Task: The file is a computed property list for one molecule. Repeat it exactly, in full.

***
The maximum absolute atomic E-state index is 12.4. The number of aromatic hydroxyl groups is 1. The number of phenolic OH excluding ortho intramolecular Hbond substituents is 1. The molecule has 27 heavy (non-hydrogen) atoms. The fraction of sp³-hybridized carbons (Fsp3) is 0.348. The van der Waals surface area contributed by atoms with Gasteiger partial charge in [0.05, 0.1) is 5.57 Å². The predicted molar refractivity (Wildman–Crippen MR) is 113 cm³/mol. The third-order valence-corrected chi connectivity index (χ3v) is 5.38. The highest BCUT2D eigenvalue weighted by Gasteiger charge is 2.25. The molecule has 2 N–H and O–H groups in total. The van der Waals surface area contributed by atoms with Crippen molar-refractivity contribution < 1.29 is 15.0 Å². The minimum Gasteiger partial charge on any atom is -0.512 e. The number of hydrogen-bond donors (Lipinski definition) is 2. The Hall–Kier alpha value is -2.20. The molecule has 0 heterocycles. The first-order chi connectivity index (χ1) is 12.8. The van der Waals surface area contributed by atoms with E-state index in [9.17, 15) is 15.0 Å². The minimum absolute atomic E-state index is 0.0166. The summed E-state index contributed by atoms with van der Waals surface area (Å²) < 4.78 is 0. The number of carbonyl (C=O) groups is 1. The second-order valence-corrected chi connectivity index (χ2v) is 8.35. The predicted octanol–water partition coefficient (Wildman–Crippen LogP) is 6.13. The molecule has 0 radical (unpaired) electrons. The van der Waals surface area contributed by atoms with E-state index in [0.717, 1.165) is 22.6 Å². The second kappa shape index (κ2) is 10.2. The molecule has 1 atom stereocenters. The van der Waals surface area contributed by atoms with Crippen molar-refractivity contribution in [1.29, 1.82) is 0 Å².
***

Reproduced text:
The maximum absolute atomic E-state index is 12.4. The number of aromatic hydroxyl groups is 1. The number of phenolic OH excluding ortho intramolecular Hbond substituents is 1. The molecule has 27 heavy (non-hydrogen) atoms. The fraction of sp³-hybridized carbons (Fsp3) is 0.348. The van der Waals surface area contributed by atoms with Gasteiger partial charge in [0.05, 0.1) is 5.57 Å². The predicted molar refractivity (Wildman–Crippen MR) is 113 cm³/mol. The third-order valence-corrected chi connectivity index (χ3v) is 5.38. The highest BCUT2D eigenvalue weighted by Gasteiger charge is 2.25. The molecule has 2 N–H and O–H groups in total. The van der Waals surface area contributed by atoms with Crippen molar-refractivity contribution < 1.29 is 15.0 Å². The minimum Gasteiger partial charge on any atom is -0.512 e. The number of hydrogen-bond donors (Lipinski definition) is 2. The Hall–Kier alpha value is -2.20. The molecule has 0 heterocycles. The first-order chi connectivity index (χ1) is 12.8. The van der Waals surface area contributed by atoms with E-state index in [9.17, 15) is 15.0 Å². The minimum absolute atomic E-state index is 0.0166. The summed E-state index contributed by atoms with van der Waals surface area (Å²) < 4.78 is 0. The number of carbonyl (C=O) groups is 1. The second-order valence-corrected chi connectivity index (χ2v) is 8.35. The predicted octanol–water partition coefficient (Wildman–Crippen LogP) is 6.13. The molecule has 0 radical (unpaired) electrons. The van der Waals surface area contributed by atoms with E-state index in [0.717, 1.165) is 22.6 Å². The second kappa shape index (κ2) is 10.2. The molecule has 1 atom stereocenters. The van der Waals surface area contributed by atoms with Crippen molar-refractivity contribution in [1.29, 1.82) is 0 Å².